“Rosa Centifolia – Rosier a cent Feuilles”. Stipple engraving made by Langlois 1827-1833 for “Choix des plus belles fleurs” after the design of Pierre-Joseph Redouté, printed in colours and finished by hand. Size (plate): 27 x 21,5 cm (paper: 48 x 32,4 cm).
Pierre-Joseph Redouté (1759-1840) was one of the world’s great flower painters. Born into a family that had been painters for at least two generations, Redouté went to Paris in 1782 with his brother where they worked as scene painters for the Théâtre Italien. Redouté painted flowers in his spare time. The search for subjects led him to the Jardin du Roi and eventually to Gerard van Spaendonck who made him an assistant. While at the royal gardens, Redouté came to know Charles-Louis L’Heritier, an amateur botanist and writer of independent means. He gave Redouté a full time job as an illustrator, instructing him in plant anatomy.
Redouté’s scientific understanding of plants contributed greatly to the clarity of his depictions. But it was Redouté’s work in stipple engraving and colour printing that was to be of the greatest importance. Stippling and the application of two or three colour inks to one plate were engraving innovations that Redouté brought to French printmaking, and these were brought to perfection in his three great works: Les Liliacees (1802-1816), Les Roses (1817-1824) and the work from which this image comes Choix des plus belles fleurs… et … des plus belles fruits which was published in 36 parts with 144 plates between 1827 and 1833.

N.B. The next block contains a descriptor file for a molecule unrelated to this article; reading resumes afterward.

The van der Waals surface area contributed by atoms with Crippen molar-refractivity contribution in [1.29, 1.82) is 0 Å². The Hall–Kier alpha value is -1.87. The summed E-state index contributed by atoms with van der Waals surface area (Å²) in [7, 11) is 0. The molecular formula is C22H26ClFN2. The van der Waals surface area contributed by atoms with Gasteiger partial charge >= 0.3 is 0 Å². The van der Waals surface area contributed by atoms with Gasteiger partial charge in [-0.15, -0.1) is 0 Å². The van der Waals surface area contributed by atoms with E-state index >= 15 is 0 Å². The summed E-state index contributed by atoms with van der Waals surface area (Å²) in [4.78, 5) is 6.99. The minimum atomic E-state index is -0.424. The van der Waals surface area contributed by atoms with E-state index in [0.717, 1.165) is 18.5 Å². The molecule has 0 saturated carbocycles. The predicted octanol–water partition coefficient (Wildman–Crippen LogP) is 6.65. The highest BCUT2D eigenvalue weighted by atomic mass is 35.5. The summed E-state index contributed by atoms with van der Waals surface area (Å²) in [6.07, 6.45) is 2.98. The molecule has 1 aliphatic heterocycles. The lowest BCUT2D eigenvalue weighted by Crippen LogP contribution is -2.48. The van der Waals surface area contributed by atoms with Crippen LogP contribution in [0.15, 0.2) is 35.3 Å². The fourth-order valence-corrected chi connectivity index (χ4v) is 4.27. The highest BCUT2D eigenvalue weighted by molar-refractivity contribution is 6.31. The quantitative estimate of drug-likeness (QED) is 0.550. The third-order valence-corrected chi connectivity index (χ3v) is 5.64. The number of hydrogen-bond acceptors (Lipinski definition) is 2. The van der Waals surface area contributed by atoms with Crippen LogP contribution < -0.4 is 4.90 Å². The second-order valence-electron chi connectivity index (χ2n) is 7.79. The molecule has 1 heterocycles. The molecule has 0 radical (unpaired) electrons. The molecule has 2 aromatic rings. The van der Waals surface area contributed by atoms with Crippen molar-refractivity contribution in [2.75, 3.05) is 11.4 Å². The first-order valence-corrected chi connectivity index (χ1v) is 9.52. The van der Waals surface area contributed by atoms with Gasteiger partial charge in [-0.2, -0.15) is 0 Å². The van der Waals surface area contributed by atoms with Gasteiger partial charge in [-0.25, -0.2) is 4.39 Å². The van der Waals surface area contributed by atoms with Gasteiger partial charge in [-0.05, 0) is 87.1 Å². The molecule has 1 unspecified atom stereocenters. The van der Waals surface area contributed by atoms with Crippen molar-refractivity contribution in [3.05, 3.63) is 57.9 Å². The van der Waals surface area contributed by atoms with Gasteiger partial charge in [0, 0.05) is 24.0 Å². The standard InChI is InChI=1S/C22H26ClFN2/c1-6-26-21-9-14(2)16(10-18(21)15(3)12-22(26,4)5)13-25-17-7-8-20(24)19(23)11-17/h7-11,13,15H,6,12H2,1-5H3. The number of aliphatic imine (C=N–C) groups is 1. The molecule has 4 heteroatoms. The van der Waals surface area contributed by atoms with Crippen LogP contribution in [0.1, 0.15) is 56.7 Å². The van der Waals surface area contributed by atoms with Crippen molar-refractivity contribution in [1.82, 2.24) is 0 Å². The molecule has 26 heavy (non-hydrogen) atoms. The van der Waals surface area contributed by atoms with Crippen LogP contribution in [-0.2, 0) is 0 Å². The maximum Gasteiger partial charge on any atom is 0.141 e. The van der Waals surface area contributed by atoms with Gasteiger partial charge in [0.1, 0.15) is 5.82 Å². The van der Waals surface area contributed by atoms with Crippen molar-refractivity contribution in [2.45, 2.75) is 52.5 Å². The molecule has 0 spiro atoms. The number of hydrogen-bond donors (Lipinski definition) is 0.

The prints were usually sent to subscribers as separate quires, which were bound into a book at a later stage, but not always. Complete books are therefore rare and such a complete book is, as far as we know, not present in the Netherlands.
Redouté was a court painter to Marie Antoinette and later Empress Joséphine de Beauharnais (the first wife of Napoleon) who was famous for her gardens in Chateaux Malmaison with over 250 varieties of roses. Redouté became Artiste-en-residence at Malmaison.
After Empress Joséphine’s death, Redouté was less prosperous. He became a drawing teacher at the Musée d’Histoire Naturelle in 1822 and knight of the Légion d’Honneur in 1825. Redouté is best known for his roses and lilies, but also his “Choix des plus belles Fleurs”, published for purely aesthetic reasons, is widely praised.